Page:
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The water restrictions imposed as a result of California's drought are turning neighbor against neighbor. Lately, it's droughtshaming - you see someone wasting water, you call them out, sometimes publicly. NPR's Sam Sanders reports new technologies make droughtshaming easier than ever before.
SAM SANDERS, BYLINE: Someone turned in Los Angeles resident Jane Demian for water wasting - excess water runoff to be exact. But Demian says she's not even sure she's responsible.
JANE DEMIAN: My neighbor next door runs his sprinkler and then the sprinkler water - it waters my sidewalk actually.
SANDERS: The letter she got from the LA Department of Water and Power was only a warning, but it left Demian kind of emotional.
DEMIAN: I'm shocked. I'm a little paranoid and I'm a little squeamish now about even watering at all. Like, I can't really trust people anymore, and so I wonder now who was it, you know? Who turned me in?
SANDERS: As bad as Demian's story may sound, it could've been worse. She was called out privately. Not everyone is so lucky.
MICHELLE FIGUEROA: We are on Twitter all the time. It's a very effective message for us to push out information as well as receive it.
SANDERS: Michelle Figueroa is a spokesperson for LA's Department of Water and Power. Twitter is one of her office's newest tools in fighting water waste. LADWP has a Twitter account, and they track reports sent to them there.
FIGUEROA: The social media version of folks calling in on their neighbor.
SANDERS: Just much more intense. If you search Twitter for the hashtag #DroughtShame or #DroughShaming, you'll find hundreds of very public reprimands, often with pictures and video and lots of addresses. A private phone this is not, but wait, there's more.
DAN ESTES: Full name is Dan Estes and I'm the developer of the DroughtShame app.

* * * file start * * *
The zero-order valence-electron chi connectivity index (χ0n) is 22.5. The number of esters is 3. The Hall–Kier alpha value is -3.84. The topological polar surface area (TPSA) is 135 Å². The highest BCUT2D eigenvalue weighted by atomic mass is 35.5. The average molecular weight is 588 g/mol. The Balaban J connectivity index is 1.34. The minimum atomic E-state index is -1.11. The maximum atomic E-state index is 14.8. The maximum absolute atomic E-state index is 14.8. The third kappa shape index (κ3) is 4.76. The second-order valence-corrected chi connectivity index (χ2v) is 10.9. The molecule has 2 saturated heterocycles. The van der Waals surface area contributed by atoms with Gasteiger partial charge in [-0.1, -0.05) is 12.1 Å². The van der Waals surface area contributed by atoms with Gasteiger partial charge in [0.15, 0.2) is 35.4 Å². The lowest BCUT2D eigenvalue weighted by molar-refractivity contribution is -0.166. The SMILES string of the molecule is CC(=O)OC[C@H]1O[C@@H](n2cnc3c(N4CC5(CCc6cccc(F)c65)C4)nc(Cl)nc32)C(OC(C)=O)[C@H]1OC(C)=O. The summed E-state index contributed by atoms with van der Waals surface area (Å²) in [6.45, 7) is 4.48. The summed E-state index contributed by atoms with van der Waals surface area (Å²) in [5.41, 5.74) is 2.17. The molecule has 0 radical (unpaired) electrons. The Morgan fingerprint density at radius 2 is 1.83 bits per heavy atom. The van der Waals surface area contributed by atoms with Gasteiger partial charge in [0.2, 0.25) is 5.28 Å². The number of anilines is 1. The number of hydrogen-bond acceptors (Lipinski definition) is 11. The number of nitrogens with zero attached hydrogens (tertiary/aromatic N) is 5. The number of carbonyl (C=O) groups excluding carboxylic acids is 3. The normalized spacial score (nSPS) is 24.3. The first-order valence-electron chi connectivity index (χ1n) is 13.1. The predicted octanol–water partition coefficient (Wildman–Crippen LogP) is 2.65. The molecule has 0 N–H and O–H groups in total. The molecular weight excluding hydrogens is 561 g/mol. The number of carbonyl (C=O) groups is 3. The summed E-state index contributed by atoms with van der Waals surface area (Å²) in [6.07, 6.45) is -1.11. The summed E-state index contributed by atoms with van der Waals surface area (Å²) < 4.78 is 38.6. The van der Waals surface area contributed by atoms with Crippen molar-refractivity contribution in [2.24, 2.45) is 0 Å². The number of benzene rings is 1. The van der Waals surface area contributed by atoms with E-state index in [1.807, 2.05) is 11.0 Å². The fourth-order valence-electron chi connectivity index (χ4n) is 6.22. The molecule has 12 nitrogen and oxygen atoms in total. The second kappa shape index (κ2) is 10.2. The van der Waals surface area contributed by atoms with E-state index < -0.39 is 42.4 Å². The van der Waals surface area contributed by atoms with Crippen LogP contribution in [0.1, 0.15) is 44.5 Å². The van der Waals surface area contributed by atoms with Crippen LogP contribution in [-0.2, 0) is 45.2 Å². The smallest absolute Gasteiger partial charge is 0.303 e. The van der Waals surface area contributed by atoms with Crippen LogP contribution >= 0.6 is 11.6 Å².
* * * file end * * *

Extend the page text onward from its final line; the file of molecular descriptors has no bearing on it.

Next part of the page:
SANDERS: Yeah, there is a drought shame app. Dan Estes lives in Santa Monica, Calif. He's a real estate agent by day. Estes showed me how the app worked in an NPR studio.
ESTES: I open the app and the first thing they do - report water waste. Click the button - right away it knows exactly where you are. So this is your address.
SANDERS: Oh, it got my address.
ESTES: Didn't type it in. It's based off the GPS of the phone.
Estes's app isn't the only one. There's another one called VizSafe. It wasn't intended for drought shamers, but now it's become a drought shaming hub where you can share reports on a constantly updating map that's totally public. But all this data and Estes's DroughtShame app - is it useful?
DEAN KUBANI: What he's doing sounds somewhat redundant to what we already have in place.
SANDERS: Dean Kubani is the sustainability manager for the city of Santa Monica. He's never heard of DroughtShame or VizSafe. He says his city already has its own drought shaming app.
KUBANI: We call it the GO system.
SANDERS: You can use it to upload reports on all kinds of things - fallen branches, potholes and, yes, water wasters. LA has a similar app, too, called MyLA 311. Kubani says he isn't even sure he could use the data from Estes's DroughtShame app.
KUBANI: It might be very outdated. I don't know where it came from. I wouldn't be able to verify it.
SANDERS: So if you use an unofficial app to report someone, it might not get to the right person. And if you call someone out on Twitter but don't direct message or tag LA Department of Water and Power, they might not see that either. Proving once again not all data is good data, but city reps from LA and Santa Monica said they're open to talking with Dan Estes about his DroughtShame app. Whatever happens with all that data, Jane Demian has changed her behavior.
DEMIAN: I've been taking my watering can, believe it or not, and watering with my watering can like see everybody, I don't have my hose, OK (laughter)?
SANDERS: Sometimes just a shame can be enough. Sam Sanders, NPR News.
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